Lower Trent Conservation is celebrating its 50th anniversary! To celebrate this milestone, we will be releasing a ’50 in 50′ historical blog series throughout the year – 50 articles highlighting some of the achievements, milestones and events of the past 50 years.
Our relationship with the Trent River stretches back thousands of years – indigenous people used the river as an ancient canoe highway, fur traders and lumberjacks relied on it as a commercial transportation corridor, and today recreational boaters travel the river daily.
The realization that the natural resources along the Trent River were not inexhaustible unless managed and protected began to take hold in the late 1950’s and early 1960’s. With the passing of the Conservation Authorities Act in 1946, the mechanism for the protection and management of local natural resources was put in place. The Act allowed for the “carrying out of conservation work on the basis of a river valley under the supervision of the municipalities within that valley”.
As early as 1955, discussions were being held regarding the possibility of forming a Conservation Authority for the entire Trent River watershed. Led by the Royal Canadian Legion, Branch 110 of Trenton, a conservation committee began the job of establishing a Conservation Authority to deal with concerns with industrial and sewage waste, weed control and garbage dumping along the Trent River. Unfortunately, due to the watershed size (14,000 sq. km. stretching from Algonquin Provincial Park to the Bay of Quinte), it was deemed too large to form one conservation authority for the entire Trent River watershed.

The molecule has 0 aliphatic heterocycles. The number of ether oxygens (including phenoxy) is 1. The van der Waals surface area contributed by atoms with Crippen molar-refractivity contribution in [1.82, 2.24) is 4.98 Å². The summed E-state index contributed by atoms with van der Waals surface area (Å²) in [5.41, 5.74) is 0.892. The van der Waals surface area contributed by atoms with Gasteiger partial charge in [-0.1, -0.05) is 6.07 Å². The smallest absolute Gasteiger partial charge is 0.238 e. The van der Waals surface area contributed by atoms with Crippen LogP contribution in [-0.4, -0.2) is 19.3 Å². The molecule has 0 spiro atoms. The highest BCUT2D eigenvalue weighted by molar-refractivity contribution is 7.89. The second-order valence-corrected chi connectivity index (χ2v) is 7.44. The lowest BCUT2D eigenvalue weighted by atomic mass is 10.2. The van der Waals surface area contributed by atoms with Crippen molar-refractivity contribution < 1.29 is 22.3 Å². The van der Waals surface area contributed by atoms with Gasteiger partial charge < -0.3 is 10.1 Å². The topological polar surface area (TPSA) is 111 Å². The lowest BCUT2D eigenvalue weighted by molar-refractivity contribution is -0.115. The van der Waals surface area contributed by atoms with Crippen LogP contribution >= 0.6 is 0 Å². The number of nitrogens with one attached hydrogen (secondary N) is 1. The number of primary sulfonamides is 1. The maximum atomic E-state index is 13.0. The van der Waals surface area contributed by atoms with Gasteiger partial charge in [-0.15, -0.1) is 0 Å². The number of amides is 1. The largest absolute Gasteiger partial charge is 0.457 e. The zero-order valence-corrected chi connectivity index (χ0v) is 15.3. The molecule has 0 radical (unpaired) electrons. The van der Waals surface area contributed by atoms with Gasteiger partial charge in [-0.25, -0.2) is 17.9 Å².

Through the 1960s, the Legion’s Conservation Committee turned its efforts towards forming a watershed-based organization focused on the Trent River downstream of Rice Lake. However, it would take almost ten years of hard work and dedication by this group of conservation-minded individuals to make progress.
Finally, on April 30, 1968 with over one hundred people in attendance, and after a lively discussion, the majority of the municipalities voted in favour of the establishment of Lower Trent Conservation. An order-in-Council from the Province of Ontario for the formation of the Conservation Authority was received on May 16, 1968. Its watershed management area was determined to include the watersheds of the “Trent River, its tributaries Rawdon, Squire, Percy, Salt, Cold and Mayhew Creeks, and such streams as Brighton, Colborne and Shelter Valley Creeks” that flow into Lake Ontario.
Today, 36 Conservation Authorities provide watershed management programs and services across the Province.